265 28 Global inequality of life expectancy due to AIDS Dorling, D., Shaw, M. and Davey Smith, G. (2006) ‘HIV and global health: global inequality of life expectancy due to AIDS’, British Medical Journal, vol 32, pp 662-4. Summary points • Inequality in mortality between continents reflects the inequality in gross domestic product per capita. • Inequality of health and wealth between continents began to rise in the early 1980s. • Africa has been most affected by the widening global inequality in mortality, probably as a result of the AIDS pandemic
regions of the world which do not have the health and public services to combat such desperate circumstances – this has been most notable in regions in conflict (Human Rights Watch, 2020 ). Perhaps most notable in the confusion over mitigating actions has been the way in which governments, internationally, have sought to protect internal vested interests at the expense of confronting persistent, debilitating, global inequality. The pirating of global supplies of COVID-19 relief drugs by rich countries is perhaps the most shocking example of a breakdown in what was
wages for workers and profit for asset owners. It also ignores the further distributional effects of the tax system of the jurisdiction in which the value added arises. This is a serious flaw in the model, since global inequality is increasingly being viewed in terms of the relative tax burdens of the majority of people as compared to large corporations and rich people (Palpacuer, 2008 ). In addition, an uncritical focus on ‘value added’ excludes any possibility that value is created elsewhere in the chain, and is merely captured rather than substantively ‘added
How is social work shaped by global issues and international problems and how should it address them? This book employs a radical perspective to examine international social work.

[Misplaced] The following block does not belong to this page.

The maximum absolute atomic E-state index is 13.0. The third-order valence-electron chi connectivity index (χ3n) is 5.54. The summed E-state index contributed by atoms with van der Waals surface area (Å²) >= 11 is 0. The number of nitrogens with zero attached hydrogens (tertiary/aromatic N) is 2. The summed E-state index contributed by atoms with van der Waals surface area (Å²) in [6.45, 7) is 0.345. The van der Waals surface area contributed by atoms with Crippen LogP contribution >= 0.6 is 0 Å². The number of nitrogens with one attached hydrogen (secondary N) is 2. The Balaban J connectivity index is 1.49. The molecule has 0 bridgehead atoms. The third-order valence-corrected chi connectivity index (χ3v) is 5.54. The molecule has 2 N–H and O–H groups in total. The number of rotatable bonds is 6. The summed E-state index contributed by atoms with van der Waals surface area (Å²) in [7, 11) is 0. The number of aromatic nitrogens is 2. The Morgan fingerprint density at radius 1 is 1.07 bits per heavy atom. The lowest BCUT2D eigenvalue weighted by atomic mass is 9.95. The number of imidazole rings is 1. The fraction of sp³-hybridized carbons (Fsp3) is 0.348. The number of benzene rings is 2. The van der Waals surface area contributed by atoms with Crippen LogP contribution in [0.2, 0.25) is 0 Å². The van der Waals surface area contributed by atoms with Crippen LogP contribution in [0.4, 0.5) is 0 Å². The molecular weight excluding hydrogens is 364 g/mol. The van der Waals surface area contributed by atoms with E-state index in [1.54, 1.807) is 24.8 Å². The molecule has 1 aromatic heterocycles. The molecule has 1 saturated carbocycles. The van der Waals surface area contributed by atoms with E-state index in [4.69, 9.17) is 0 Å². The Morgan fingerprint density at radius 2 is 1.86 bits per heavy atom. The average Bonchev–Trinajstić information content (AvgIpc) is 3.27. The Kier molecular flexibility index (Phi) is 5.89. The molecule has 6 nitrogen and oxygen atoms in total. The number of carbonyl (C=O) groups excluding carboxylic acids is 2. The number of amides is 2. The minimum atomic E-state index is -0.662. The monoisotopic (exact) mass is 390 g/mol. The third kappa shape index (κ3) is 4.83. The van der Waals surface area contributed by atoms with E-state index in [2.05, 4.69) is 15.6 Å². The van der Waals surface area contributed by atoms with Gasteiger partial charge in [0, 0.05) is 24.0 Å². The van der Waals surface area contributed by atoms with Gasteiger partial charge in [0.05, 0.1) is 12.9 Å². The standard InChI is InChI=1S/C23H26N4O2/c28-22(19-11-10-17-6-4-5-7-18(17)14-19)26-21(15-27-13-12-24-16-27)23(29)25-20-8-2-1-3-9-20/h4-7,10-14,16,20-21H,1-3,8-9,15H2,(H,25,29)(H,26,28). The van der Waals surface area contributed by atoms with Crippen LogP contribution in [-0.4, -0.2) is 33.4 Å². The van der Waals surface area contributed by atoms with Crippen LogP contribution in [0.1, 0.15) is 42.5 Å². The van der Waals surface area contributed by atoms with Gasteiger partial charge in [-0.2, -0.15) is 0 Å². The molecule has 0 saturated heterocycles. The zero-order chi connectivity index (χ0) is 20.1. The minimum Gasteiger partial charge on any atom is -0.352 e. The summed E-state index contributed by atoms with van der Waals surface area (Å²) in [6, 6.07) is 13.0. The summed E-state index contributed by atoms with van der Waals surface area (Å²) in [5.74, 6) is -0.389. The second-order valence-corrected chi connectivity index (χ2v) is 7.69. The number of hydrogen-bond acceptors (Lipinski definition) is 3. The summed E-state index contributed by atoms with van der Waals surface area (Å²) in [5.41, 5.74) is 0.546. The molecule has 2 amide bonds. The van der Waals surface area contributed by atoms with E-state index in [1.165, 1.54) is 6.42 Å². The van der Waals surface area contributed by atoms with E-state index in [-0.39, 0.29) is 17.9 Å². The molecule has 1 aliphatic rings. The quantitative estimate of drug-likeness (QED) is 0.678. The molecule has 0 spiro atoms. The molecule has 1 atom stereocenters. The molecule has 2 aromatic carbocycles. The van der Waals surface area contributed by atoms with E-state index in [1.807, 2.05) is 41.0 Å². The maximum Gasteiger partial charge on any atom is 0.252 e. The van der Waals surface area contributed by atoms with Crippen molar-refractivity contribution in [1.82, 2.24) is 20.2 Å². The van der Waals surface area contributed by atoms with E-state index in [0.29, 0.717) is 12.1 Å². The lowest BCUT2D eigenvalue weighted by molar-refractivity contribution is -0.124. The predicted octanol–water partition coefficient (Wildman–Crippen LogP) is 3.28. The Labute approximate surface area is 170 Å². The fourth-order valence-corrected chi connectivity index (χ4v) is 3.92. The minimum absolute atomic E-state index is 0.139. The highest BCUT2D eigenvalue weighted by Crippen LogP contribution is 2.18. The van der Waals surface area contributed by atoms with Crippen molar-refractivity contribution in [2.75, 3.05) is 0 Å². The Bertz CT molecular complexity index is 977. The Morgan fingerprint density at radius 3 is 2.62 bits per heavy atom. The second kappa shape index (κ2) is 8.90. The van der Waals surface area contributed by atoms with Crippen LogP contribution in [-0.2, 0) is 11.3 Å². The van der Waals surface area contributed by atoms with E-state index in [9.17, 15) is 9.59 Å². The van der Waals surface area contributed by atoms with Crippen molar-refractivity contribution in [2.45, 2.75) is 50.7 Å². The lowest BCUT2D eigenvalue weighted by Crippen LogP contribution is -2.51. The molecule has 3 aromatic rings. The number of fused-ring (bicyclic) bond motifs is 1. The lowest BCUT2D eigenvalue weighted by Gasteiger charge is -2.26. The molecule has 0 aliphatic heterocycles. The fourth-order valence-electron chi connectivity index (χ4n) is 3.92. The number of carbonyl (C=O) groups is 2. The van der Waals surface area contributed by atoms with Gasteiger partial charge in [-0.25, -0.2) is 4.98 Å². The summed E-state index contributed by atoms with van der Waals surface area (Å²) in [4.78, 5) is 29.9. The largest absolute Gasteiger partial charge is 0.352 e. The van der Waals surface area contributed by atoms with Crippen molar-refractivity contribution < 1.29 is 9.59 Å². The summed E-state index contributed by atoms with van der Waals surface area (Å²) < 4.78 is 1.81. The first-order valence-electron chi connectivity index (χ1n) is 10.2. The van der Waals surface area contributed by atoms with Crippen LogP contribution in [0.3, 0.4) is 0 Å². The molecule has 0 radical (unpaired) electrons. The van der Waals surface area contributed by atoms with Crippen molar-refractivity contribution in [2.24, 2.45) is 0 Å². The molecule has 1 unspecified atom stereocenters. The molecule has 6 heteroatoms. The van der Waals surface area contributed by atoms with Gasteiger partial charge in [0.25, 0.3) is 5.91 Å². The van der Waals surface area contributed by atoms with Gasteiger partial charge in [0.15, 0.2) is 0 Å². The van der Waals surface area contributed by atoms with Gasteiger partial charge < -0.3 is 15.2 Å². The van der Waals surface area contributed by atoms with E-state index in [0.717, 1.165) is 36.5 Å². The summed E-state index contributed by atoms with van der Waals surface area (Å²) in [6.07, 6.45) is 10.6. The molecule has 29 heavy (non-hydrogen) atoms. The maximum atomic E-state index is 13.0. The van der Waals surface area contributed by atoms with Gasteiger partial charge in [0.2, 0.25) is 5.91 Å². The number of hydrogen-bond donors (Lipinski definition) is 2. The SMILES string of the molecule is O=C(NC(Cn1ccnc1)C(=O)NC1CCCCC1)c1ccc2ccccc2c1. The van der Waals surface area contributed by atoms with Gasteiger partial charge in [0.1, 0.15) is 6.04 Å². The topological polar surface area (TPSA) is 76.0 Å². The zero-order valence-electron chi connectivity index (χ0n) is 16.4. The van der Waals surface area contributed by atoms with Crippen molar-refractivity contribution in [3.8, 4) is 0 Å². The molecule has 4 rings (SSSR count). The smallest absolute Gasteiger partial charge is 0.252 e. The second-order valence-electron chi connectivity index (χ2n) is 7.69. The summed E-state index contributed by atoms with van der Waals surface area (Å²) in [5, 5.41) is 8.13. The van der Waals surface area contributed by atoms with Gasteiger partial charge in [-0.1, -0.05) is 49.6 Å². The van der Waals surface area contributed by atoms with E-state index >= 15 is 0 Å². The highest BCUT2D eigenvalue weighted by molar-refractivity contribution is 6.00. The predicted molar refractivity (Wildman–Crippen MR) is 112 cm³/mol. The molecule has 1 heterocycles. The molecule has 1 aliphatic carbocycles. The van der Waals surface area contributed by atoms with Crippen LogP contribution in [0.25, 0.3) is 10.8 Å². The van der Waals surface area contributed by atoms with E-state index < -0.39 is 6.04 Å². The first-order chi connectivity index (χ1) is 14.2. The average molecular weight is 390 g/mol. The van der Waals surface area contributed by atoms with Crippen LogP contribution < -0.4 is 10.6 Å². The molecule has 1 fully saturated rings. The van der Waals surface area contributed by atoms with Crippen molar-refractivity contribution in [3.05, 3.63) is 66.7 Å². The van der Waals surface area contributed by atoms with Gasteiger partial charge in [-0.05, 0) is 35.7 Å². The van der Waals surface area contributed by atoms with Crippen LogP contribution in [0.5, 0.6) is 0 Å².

Globalisation had opened up many issues for social work, including how to address global inequalities, the impact of global economic problems and trends towards neoliberalism. By examining the origins of modern social work, problematising its definition and addressing the care/control dichotomy the book reveals what we can learn from different approaches and projects across the globe.
Case studies from the UK, the US, Canada, Spain, Latin America, Australia, Hungary and Greece bring the text to life and allow both students and practitioners to apply theory to practice.
EPUB and EPDF available Open Access under CC-BY-NC-ND licence.
Today, production processes have become fragmented with a range of activities divided among firms and workers across borders. These global value chains are being strongly promoted by international organisations, such as the World Bank and the World Trade Organization, but social and political backlash is mounting in a growing variety of forms.
This ambitious volume brings together academics and activists from Europe to address the social and environmental imbalances of global production. Thinking creatively about how to reform the current economic system, this book will be essential reading for those interested in building sustainable alternatives at local, regional and global levels.
This book rethinks meritocracy as a form of coloniality, namely, a social imaginary that reproduces narratives of ethnic and racial difference between European centres and peripheries, and between Europe and its others.